centerline until the travel gauge hits zero again. Subtract the starting crank angle from the finishing
crank angle, and divide by two. Then add to the starting crank angle. That is the location of your
centerline. I verified my centerline about 3x over and found that I only needed to retard the
exhaust cam 1.25 marks, or 5 crank degrees.

I aslo checked my pistons to see how far out of the hole they are. came out to be .009"
So the moral of the story here is, if you're building a motor with big cams like the skunk2 stage II's or
IPS k2's and using an after market rod/piston setup, CHECK YOUR CLEARANCES!!!. It's best to
KNOW what you're getting into. I've been told all sorts of things regarding what is safe for my motor
and what kind of cam gear settings I should run etc. The reality of the situation was that my motor
didn't follow the rules. Now I know my engine's mechanical limits and I can dial it in and hopefully
make the most power that it is capable of.
Hope you guys enjoyed this brief tour.

1.
speedminded - 08-06-2007, 08:18 AM

o Reply
Originally Posted by chunky
I had a hell of a time finding a degree wheel that would mount to the crank pulley. ATI sells the
fluidampr that is marked in 1 degree increments, but it's too rich for my blood. That's how I ended up
making my own. :p
Summit sells the aluminum wheels for like $20 but like you said still need a good & reliable way to put
it on the crank. Pretty sure the one i've always used was from Moroso.

Built an LS a few months ago, shaved the head 0.01 and the block 0.05 and the piston came up out of
the block .015" haha Stock cams and crank but used GS-R pistons. Clayed it and had plenty of
valve clearance but the piston was making contact with the head...grind the head or the piston?
Flipped the head over, layed down the gasket, and enlarged the combustion chambers slightly. The
piston then slid up inside it perfectly Remember, this was a budget build with basically only time
involved using spare parts.

Used a degree wheel before and after and now both the exhaust and intake is retarded 5° and can't
run adjustable cam shafts, lol. Rotational torque with rear main seal on was 6.8lbs...Running 100
octane only and aiming for 12:1.

1.
chunky - 08-06-2007, 08:54 AM

o Reply
Originally Posted by speedminded
Summit sells the aluminum wheels for like $20 but like you said still need a good & reliable way to put
it on the crank. Pretty sure the one i've always used was from Moroso.

Built an LS a few months ago, shaved the head 0.01 and the block 0.05 and the piston came up out of
the block .015" haha Stock cams and crank but used GS-R pistons. Clayed it and had plenty of
valve clearance but the piston was making contact with the head...grind the head or the
piston? Flipped the head over, layed down the gasket, and enlarged the combustion chambers
slightly. The piston then slid up inside it perfectly Remember, this was a budget build with basically
only time involved using spare parts.

Used a degree wheel before and after and now both the exhaust and intake is retarded 5° and can't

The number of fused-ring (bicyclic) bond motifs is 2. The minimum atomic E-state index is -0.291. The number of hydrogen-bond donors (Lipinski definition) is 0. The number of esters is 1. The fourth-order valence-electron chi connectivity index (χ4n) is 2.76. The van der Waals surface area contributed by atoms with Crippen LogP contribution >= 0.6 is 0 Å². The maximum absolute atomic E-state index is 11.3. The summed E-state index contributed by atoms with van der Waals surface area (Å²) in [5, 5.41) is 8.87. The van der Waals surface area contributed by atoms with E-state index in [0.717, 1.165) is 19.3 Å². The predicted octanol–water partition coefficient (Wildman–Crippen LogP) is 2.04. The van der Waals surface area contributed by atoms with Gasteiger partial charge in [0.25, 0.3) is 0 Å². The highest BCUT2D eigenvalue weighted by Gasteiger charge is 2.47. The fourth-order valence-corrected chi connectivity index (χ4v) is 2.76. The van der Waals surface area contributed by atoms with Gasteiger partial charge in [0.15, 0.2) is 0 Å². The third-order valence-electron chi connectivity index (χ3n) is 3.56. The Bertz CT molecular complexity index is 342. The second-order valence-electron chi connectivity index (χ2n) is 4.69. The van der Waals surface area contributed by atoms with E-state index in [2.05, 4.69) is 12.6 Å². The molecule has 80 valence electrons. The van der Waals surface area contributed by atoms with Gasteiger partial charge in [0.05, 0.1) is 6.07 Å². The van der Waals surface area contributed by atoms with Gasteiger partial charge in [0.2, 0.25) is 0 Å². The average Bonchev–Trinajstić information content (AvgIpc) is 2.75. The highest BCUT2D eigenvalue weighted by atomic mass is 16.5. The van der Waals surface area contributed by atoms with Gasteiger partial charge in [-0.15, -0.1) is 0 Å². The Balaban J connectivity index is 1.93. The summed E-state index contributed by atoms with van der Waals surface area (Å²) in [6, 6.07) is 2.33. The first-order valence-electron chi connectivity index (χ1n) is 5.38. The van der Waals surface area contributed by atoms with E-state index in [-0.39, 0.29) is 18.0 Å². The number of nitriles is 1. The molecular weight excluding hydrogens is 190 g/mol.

run adjustable cam shafts, lol. Rotational torque with rear main seal on was 6.8lbs...Running 100
octane only and aiming for 12:1.
My problem with the degree wheel is that I needed something small, 6". Summit's smallest size was
8", which simply wouldn't work with the engine still in the car. Plus, all of their degree wheels are
made to go on the flywheel side of the motor.
Sounds like you did your LS build right, might not have spent a whole lot, but the details like
degreeing after shaving the block/head make all the difference.

1.
chunky - 08-25-2007, 08:57 AM

o Reply
All the previous pictures are down right now. My server will be back up later in the day. Sorry about
that.

I just wanted to update with some preliminary results.

So in a nutshell, with the ported head and degreed exhaust cam, I'm making essentially the same
peak numbers with a lot more midrange. Once I drop the VTEC down to 5000-5500, the midrange will
really fill out. The a/f is all over the place, so there's some good gains to be had from just a/f tuning,
not to mention the intake cam angles were untouched and will surely need to be tweaked. The final
numbers are shown SAE corrected, with STD correction, it made 232. And remember, that's
UNTUNED. :p

Thanks to MAINSTREAM for letting me hop on the dyno on Thurs. night before I left town.

1.
ash7 - 01-03-2008, 12:12 AM

o Reply
Haynes ain't got nothin on this.

excellent write up - very informative

thankyou!
-jonathan

1.
StreetHazard - 06-09-2009, 12:47 PM

o Reply
I am a complete NOOB, I read this twice and hardly understood ANY of it!

WTF is lash?
Why is there fuggin clay everywhere?
how the fvck did you make that degree wheel?
how the fvck do you use a degree wheel?
I dont know chit compared to this guy! ima get back to being happy about my ability to change my
own oil.

1.
speedminded - 06-09-2009, 12:54 PM

o Reply
Originally Posted by StreetHazard
I am a complete NOOB, I read this twice and hardly understood ANY of it!

WTF is lash?
Why is there fuggin clay everywhere?
how the fvck did you make that degree wheel?
how the fvck do you use a degree wheel?

I dont know chit compared to this guy! ima get back to being happy about my ability to change my
own oil.
lol! Nice thread bump

1.
2.0lef_itbs - 07-04-2009, 11:44 PM

o Reply
so why do you want a 50 degree cam gear?is it to have both exhaust and intake at full lift while still
keeping in time?

i am trying to do this on my b series its just a little harder cause of the needed room.
and i am running JUN 3's.

1.
chunky - 07-12-2009, 07:54 PM

o Reply
Originally Posted by 2.0lef_itbs
so why do you want a 50 degree cam gear?is it to have both exhaust and intake at full lift while still
keeping in time?

i am trying to do this on my b series its just a little harder cause of the needed room.
and i am running JUN 3's.
Well, the K-series intake cam gear has a range of either 0-50deg or 0-25deg depending on which part
# you have. The 50deg offers more advance, which typically allows you to get more power out of the
engine if the cams are designed to use the full range of the VTC.
1.
nismo_92 - 08-09-2009, 03:55 AM

o Reply
i saw this run to nite very fast

1.
chunky - 08-09-2009, 01:24 PM

o Reply
thanks man.

Damn. All my pics are down. Hopefully they'll be back up in a bit.

1.
2.0lef_itbs - 08-18-2009, 12:42 AM

o Reply
hey man soo i was putting my motor together my intake valve might as well be touching my piston
i puttied with no head gasket and no lash and had paper thin putty in my relief
whats a safe tolarence for P2V on a B series
.i am looking into fly cutting my pistons(intake relief).good idea?

1.
southside - 10-07-2009, 08:52 AM

o Reply
Head gasket might add a little clearance.What pistons and cams are you using?

1.
masonhenson - 10-07-2009, 09:42 AM

o Reply
nice!